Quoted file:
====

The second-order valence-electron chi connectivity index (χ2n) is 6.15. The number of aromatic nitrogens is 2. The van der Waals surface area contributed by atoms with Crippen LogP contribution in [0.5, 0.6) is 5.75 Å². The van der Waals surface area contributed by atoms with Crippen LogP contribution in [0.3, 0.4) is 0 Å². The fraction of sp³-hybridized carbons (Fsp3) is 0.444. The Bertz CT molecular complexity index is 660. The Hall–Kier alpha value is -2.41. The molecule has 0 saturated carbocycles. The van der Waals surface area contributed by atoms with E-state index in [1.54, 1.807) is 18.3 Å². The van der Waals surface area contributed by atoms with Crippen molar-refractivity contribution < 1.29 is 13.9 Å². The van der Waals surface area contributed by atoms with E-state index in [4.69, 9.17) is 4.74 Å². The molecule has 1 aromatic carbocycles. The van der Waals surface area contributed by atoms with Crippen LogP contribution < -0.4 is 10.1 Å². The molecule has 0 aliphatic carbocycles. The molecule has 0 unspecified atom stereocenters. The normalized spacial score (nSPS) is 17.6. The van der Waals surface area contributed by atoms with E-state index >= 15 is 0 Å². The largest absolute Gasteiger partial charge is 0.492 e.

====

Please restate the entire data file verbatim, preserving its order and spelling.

The second-order valence-electron chi connectivity index (χ2n) is 6.15. The number of aromatic nitrogens is 2. The van der Waals surface area contributed by atoms with Crippen LogP contribution in [0.5, 0.6) is 5.75 Å². The van der Waals surface area contributed by atoms with Crippen LogP contribution in [0.3, 0.4) is 0 Å². The fraction of sp³-hybridized carbons (Fsp3) is 0.444. The Bertz CT molecular complexity index is 660. The Hall–Kier alpha value is -2.41. The molecule has 0 saturated carbocycles. The van der Waals surface area contributed by atoms with E-state index in [1.54, 1.807) is 18.3 Å². The van der Waals surface area contributed by atoms with Crippen molar-refractivity contribution < 1.29 is 13.9 Å². The van der Waals surface area contributed by atoms with E-state index in [4.69, 9.17) is 4.74 Å². The molecule has 1 aromatic carbocycles. The van der Waals surface area contributed by atoms with Crippen LogP contribution < -0.4 is 10.1 Å². The molecule has 0 aliphatic carbocycles. The molecule has 0 unspecified atom stereocenters. The normalized spacial score (nSPS) is 17.6. The van der Waals surface area contributed by atoms with E-state index >= 15 is 0 Å². The largest absolute Gasteiger partial charge is 0.492 e.